7 Lessons from Dribbble’s Hang Time Design Conference

Emma Linh
6 min readAug 6, 2019

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Since the start of my career, I’ve made a goal to attend a design conference at least once a year. Bluewolf, where I was working at the time, had set aside a budget for education. So being the avid learner and resourceful person that I am, I set my eyes on the large events. They sent me to AIGA Design Conference and Brand New Conference.

This year, I took the leap from a full-time permanent role to contracting and freelancing with different companies. While it’s given me the opportunity to meet talented designers and expand my knowledge, I didn’t have flexible time off — except in December. One day, I saw an email from Dribbble promoting their upcoming design conference… in December! Despite the small scale of the conference, I noticed Paula Scher was one of the speakers and immediately signed up. So, I decided to make December my mini-sabbatical month — filled with inspiration and passion projects.

On a beautiful sunny day in downtown Los Angeles, my friend Eileen and I lined up outside the Ace Theater to get our conference badges. The Ace Theater is a jaw-droppingly gorgeous historic venue from the 1920s designed in the Spanish Gothic style. I couldn’t help but roll my head around to scan every single detail of the immense, ornate ceiling as I sat in a red velvet chair sipping my coffee. Then the lessons began.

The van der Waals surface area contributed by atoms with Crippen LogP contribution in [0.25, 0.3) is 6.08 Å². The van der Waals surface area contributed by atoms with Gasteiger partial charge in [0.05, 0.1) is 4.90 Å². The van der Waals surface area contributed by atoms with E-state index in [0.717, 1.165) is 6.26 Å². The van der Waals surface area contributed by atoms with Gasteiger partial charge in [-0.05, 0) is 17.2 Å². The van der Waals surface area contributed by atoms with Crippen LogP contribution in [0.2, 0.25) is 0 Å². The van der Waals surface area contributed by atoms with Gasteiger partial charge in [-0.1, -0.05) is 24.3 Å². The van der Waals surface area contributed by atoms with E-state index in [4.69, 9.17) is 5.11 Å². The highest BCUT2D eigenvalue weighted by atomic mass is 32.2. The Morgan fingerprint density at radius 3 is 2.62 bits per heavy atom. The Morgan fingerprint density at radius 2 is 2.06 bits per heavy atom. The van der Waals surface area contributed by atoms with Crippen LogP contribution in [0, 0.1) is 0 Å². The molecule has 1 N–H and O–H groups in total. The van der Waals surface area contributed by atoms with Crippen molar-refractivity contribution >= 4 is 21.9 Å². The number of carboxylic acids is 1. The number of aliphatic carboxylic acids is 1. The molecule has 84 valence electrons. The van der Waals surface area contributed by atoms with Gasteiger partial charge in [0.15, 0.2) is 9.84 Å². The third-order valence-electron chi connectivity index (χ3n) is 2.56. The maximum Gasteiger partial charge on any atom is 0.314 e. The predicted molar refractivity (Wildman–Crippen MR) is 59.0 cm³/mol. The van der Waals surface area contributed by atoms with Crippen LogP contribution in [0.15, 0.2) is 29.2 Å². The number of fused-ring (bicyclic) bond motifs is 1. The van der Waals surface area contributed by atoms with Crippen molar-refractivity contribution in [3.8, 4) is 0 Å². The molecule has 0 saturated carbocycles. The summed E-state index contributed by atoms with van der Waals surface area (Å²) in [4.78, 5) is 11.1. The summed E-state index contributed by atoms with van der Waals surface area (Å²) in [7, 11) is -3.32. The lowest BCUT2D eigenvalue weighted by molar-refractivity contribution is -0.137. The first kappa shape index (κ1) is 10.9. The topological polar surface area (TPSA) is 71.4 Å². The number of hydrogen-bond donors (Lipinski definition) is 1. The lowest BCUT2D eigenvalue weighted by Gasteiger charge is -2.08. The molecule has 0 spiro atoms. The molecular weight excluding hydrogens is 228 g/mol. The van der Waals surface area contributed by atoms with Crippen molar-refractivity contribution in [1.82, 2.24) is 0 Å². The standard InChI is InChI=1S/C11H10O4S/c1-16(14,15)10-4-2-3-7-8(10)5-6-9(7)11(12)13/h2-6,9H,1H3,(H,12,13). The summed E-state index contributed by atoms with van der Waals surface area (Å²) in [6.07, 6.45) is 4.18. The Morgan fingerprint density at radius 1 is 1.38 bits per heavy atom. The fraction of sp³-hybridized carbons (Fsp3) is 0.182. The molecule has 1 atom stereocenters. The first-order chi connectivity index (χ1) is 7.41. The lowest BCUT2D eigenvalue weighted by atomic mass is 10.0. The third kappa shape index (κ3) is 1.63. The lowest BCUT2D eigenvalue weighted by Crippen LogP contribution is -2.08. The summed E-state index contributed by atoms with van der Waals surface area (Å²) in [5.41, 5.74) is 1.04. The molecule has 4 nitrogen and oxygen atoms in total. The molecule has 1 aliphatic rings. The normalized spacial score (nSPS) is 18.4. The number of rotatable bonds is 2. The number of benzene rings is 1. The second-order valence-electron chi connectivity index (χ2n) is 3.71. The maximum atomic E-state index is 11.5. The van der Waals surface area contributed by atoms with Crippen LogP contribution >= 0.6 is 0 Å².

The Ace Theater. Photo by John Hough.

1. Stop being an impostor, start being you.

Susan Kare is a prolific designer, well-known for her interface and type design in the original Macintosh. At the time, designing for digital was new territory. But when Apple approached her with the problem of designing in 8-bit, she welcomed the challenge. Her advice was to have confidence in your skill mix. She knew that with her background in the arts and tendency to iterate, there was no problem she couldn’t figure out.

Meg Lewis, too, is a joyful, quirky designer who has made a career out of embracing her unique set of skills. She echoed this lesson by illustrating a diagram that connects all the things she’s good at and enjoys. She encouraged us to do this exercise so we can…

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Emma Linh

Branding & Design — Portfolio: emmalinh.com — Blog: thedesignloupe.com — Social: @emmalinhstark